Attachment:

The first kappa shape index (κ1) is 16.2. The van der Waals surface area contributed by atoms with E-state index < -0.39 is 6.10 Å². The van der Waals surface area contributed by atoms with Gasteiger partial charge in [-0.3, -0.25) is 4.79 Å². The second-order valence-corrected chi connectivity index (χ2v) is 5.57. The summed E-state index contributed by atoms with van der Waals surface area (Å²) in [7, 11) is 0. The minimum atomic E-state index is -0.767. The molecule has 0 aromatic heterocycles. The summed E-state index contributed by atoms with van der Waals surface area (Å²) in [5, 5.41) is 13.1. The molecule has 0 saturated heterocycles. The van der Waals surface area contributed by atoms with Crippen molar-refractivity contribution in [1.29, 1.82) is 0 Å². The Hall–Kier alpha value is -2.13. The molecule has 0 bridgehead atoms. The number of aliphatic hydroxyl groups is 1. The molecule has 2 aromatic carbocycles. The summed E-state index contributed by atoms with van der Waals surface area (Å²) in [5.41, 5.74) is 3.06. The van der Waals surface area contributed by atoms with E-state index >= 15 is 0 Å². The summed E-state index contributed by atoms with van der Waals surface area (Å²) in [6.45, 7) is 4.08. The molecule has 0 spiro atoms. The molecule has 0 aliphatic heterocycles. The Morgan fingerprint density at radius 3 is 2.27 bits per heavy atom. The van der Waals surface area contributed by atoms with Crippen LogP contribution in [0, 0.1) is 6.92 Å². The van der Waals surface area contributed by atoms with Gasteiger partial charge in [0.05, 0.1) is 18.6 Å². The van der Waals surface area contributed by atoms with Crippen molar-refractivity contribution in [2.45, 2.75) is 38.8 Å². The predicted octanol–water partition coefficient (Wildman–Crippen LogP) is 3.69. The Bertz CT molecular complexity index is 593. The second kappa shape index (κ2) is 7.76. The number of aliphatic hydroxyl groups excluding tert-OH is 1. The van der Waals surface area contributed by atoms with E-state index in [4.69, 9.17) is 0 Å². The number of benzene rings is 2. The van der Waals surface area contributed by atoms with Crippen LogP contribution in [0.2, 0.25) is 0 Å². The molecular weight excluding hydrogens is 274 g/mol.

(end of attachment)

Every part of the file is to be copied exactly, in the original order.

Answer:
The first kappa shape index (κ1) is 16.2. The van der Waals surface area contributed by atoms with E-state index < -0.39 is 6.10 Å². The van der Waals surface area contributed by atoms with Gasteiger partial charge in [-0.3, -0.25) is 4.79 Å². The second-order valence-corrected chi connectivity index (χ2v) is 5.57. The summed E-state index contributed by atoms with van der Waals surface area (Å²) in [7, 11) is 0. The minimum atomic E-state index is -0.767. The molecule has 0 aromatic heterocycles. The summed E-state index contributed by atoms with van der Waals surface area (Å²) in [5, 5.41) is 13.1. The molecule has 0 saturated heterocycles. The van der Waals surface area contributed by atoms with Crippen molar-refractivity contribution in [1.29, 1.82) is 0 Å². The Hall–Kier alpha value is -2.13. The molecule has 0 bridgehead atoms. The number of aliphatic hydroxyl groups is 1. The molecule has 2 aromatic carbocycles. The summed E-state index contributed by atoms with van der Waals surface area (Å²) in [5.41, 5.74) is 3.06. The van der Waals surface area contributed by atoms with E-state index >= 15 is 0 Å². The summed E-state index contributed by atoms with van der Waals surface area (Å²) in [6.45, 7) is 4.08. The molecule has 0 spiro atoms. The molecule has 0 aliphatic heterocycles. The Morgan fingerprint density at radius 3 is 2.27 bits per heavy atom. The van der Waals surface area contributed by atoms with Crippen LogP contribution in [0, 0.1) is 6.92 Å². The van der Waals surface area contributed by atoms with Gasteiger partial charge in [0.05, 0.1) is 18.6 Å². The van der Waals surface area contributed by atoms with Crippen molar-refractivity contribution in [2.45, 2.75) is 38.8 Å². The predicted octanol–water partition coefficient (Wildman–Crippen LogP) is 3.69. The Bertz CT molecular complexity index is 593. The second kappa shape index (κ2) is 7.76. The number of aliphatic hydroxyl groups excluding tert-OH is 1. The van der Waals surface area contributed by atoms with E-state index in [4.69, 9.17) is 0 Å². The number of benzene rings is 2. The van der Waals surface area contributed by atoms with Crippen LogP contribution in [0.2, 0.25) is 0 Å². The molecular weight excluding hydrogens is 274 g/mol.